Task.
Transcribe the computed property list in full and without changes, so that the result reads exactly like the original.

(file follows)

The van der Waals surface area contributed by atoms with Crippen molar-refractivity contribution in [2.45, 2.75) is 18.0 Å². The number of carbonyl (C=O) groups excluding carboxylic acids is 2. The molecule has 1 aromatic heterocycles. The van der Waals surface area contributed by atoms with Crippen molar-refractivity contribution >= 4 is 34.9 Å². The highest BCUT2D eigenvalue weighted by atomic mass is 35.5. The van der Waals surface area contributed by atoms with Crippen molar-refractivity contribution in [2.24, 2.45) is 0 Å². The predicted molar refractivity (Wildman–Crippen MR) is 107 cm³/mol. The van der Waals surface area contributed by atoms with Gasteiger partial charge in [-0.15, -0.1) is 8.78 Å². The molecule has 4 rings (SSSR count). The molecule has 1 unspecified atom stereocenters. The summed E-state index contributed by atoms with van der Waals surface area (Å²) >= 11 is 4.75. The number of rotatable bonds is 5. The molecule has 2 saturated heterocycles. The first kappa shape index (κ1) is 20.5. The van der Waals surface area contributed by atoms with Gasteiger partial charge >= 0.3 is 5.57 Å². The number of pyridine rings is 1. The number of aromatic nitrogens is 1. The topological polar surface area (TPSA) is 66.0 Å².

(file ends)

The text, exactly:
The van der Waals surface area contributed by atoms with Crippen molar-refractivity contribution in [2.45, 2.75) is 18.0 Å². The number of carbonyl (C=O) groups excluding carboxylic acids is 2. The molecule has 1 aromatic heterocycles. The van der Waals surface area contributed by atoms with Crippen molar-refractivity contribution >= 4 is 34.9 Å². The highest BCUT2D eigenvalue weighted by atomic mass is 35.5. The van der Waals surface area contributed by atoms with Crippen molar-refractivity contribution in [2.24, 2.45) is 0 Å². The predicted molar refractivity (Wildman–Crippen MR) is 107 cm³/mol. The van der Waals surface area contributed by atoms with Gasteiger partial charge in [-0.15, -0.1) is 8.78 Å². The molecule has 4 rings (SSSR count). The molecule has 1 unspecified atom stereocenters. The summed E-state index contributed by atoms with van der Waals surface area (Å²) >= 11 is 4.75. The number of rotatable bonds is 5. The molecule has 2 saturated heterocycles. The first kappa shape index (κ1) is 20.5. The van der Waals surface area contributed by atoms with Gasteiger partial charge >= 0.3 is 5.57 Å². The number of pyridine rings is 1. The number of aromatic nitrogens is 1. The topological polar surface area (TPSA) is 66.0 Å².